Sea Ice News – Volume 3 Number 11, part 2 – other sources show no record low Arctic ice extent

Earlier today in part1, I posted about the new record low claimed by NSIDC: Sea Ice News – Volume 3 Number 11, part 1 – new Arctic satellite extent record. The number given is 4.1 million square kilometers:

That of course is being trumpeted far and wide, new life has been given to Mark Serreeze’s “Arctic death spiral” in the media. But, here’s a curiosity, another NSIDC product, the new and improved “multi-sensor” MASIE product, shows no record low at ~ 4.7 million square kilometers:

Note the label at the bottom of the image in red. NSIDC doesn’t often mention this product in their press releases. They most certainly didn’t mention it today.

Another product, NOAA’s National Ice Center Interactive Multisensor Snow and Ice Mapping System (IMS) plot, also shows no reason for claiming a record at all:

Their number is (for 8/22) ~ 5.1 million square kilometers. (NOTE: NSIDC’s Dr. Walt Meir points out in comments that IMS and MASIE use the same base data, but that this one product from IMS only updates weekly, unlike all other sea ice plots which are daily. They should be in sync on the next update cycle, but right now MASIE and IMS should both be at 4.7 million sqkm. -A)

Another curiosity is here. On the NATICE interactive maps on demand page (click on Arctic Daily in the pulldown menu):

The numbers they give for 80% and marginal ice add up to an extent of 6,149, 305 square kilometers.

So who to believe? It depends on the method, and who thinks their method is most representative of reality. Measuring sea ice via satellite, especially when you use a single passive sensor system that has been show in the past to have degradation problems and outright failure (which I was told weren’t worth mentioning until they discovered I was right and pulled the plug)  might be a case of putting all your eggs in one basket. I suspect that at some point, we’ll see a new basket that maybe isn’t so worn, but for now, the old basket provides a comfort for those who relish new records, even though those records may be virtual.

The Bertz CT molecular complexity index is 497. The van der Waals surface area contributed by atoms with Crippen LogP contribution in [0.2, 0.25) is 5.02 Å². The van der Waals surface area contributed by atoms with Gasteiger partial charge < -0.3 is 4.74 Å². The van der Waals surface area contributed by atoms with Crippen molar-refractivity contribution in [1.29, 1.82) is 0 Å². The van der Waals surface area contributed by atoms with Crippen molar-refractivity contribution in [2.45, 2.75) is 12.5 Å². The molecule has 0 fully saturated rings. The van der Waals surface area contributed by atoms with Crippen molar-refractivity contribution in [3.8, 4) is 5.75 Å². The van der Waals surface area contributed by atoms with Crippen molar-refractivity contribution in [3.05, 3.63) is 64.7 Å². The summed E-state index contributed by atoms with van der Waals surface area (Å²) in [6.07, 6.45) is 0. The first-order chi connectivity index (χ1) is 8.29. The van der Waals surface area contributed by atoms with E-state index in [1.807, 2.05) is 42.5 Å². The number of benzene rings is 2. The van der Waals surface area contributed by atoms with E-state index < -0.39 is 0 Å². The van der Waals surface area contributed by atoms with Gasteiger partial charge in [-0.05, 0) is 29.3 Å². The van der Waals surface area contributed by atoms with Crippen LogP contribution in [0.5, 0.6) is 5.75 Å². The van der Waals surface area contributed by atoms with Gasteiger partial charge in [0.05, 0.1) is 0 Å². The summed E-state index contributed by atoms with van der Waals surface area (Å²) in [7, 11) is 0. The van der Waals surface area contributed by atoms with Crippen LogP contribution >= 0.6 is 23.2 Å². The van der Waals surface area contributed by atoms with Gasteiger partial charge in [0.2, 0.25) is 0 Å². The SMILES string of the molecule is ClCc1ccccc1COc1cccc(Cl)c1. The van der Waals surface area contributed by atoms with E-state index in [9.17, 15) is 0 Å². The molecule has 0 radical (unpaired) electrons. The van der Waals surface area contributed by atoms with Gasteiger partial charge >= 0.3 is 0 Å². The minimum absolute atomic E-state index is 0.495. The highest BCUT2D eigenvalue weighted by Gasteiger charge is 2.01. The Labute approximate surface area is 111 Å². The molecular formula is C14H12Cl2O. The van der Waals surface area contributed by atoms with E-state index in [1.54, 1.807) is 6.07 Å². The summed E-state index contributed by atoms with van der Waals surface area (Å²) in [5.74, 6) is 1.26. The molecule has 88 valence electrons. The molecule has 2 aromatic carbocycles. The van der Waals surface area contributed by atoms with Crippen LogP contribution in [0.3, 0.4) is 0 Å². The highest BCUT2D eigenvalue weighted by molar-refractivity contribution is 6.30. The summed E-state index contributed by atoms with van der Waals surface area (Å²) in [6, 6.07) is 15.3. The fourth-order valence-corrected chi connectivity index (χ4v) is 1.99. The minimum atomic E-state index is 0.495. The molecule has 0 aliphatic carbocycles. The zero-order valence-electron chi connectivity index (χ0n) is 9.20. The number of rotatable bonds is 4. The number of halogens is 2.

Note that we don’t see media pronouncements from NOAA’s NATICE center like “death spiral” and “the Arctic is screaming” like we get from its activist director, Mark Serreze. So I’d tend to take NSIDC’s number with a grain of salt, particularly since they have not actively embraced the new IMS system when it comes to reporting totals. Clearly NSDIC knows the value of the media attention when they announce new lows, and director Serreze clearly knows how to make hay from it.

But this begs the question, why not move to the new system like NOAA’s National Ice Center has done? Well, it is a lot like our July temperature records. We have a shiny new state of the art Climate Reference Network system that gives a national average that is lower for July than the old USHCN network and all of its problems, yet NCDC doesn’t tell you about the July numbers that come from it. Those tasks were left to Dr. Roy Spencer and myself.

In fairness though, I asked Dr. Walt Meier of NSIDC what he thought about MASIE, and this is what he wrote to me today:

It can provide better detail, particularly in some regions, e.g., the Northwest Passage.

However, it’s not as useful for looking at trends or year-to-year

variations because it is produced from imagery of varying quantity and quality. So the analyses done in 2007 have different imagery sources than this year. And imagery varies even day to day. If skies are clear, MODIS can be used; if it’s cloudy then MODIS is not useful. Another thing is that the imagery is then manually analyzed by ice analysts, so

there is some subjectivity in the analysis – it may depend on the amount of time an analyst has in a given day.

Our data is from passive microwave imagery. It is not affected by clouds, it obtains complete data every data (except when there may be a sensor issue), it has only consistent, automated processes. So we have much more confidence in comparing different days, years, etc. in our passive microwave data than is possible using MASIE.